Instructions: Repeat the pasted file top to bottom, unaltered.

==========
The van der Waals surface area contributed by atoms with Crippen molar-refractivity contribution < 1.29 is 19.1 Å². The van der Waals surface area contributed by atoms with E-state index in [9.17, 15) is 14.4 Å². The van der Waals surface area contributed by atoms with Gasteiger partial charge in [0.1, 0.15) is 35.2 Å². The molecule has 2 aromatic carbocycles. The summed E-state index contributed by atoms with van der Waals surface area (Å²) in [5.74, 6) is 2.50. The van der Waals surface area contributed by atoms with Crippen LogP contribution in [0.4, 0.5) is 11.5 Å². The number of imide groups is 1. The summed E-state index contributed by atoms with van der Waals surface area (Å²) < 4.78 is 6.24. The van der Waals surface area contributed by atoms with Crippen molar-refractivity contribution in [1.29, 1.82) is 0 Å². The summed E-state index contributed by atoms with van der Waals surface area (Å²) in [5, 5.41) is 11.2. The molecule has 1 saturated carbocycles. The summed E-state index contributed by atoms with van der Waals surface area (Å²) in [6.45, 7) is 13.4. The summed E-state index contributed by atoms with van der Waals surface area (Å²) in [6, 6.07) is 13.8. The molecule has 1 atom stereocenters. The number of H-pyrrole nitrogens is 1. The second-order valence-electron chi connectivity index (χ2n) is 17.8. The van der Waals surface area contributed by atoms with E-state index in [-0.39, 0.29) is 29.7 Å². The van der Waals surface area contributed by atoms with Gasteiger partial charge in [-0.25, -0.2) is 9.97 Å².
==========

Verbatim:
The van der Waals surface area contributed by atoms with Crippen molar-refractivity contribution < 1.29 is 19.1 Å². The van der Waals surface area contributed by atoms with E-state index in [9.17, 15) is 14.4 Å². The van der Waals surface area contributed by atoms with Gasteiger partial charge in [0.1, 0.15) is 35.2 Å². The molecule has 2 aromatic carbocycles. The summed E-state index contributed by atoms with van der Waals surface area (Å²) in [5.74, 6) is 2.50. The van der Waals surface area contributed by atoms with Crippen LogP contribution in [0.4, 0.5) is 11.5 Å². The number of imide groups is 1. The summed E-state index contributed by atoms with van der Waals surface area (Å²) < 4.78 is 6.24. The van der Waals surface area contributed by atoms with Crippen molar-refractivity contribution in [1.29, 1.82) is 0 Å². The summed E-state index contributed by atoms with van der Waals surface area (Å²) in [5, 5.41) is 11.2. The molecule has 1 saturated carbocycles. The summed E-state index contributed by atoms with van der Waals surface area (Å²) in [6.45, 7) is 13.4. The summed E-state index contributed by atoms with van der Waals surface area (Å²) in [6, 6.07) is 13.8. The molecule has 1 atom stereocenters. The number of H-pyrrole nitrogens is 1. The second-order valence-electron chi connectivity index (χ2n) is 17.8. The van der Waals surface area contributed by atoms with E-state index in [-0.39, 0.29) is 29.7 Å². The van der Waals surface area contributed by atoms with Gasteiger partial charge in [-0.25, -0.2) is 9.97 Å².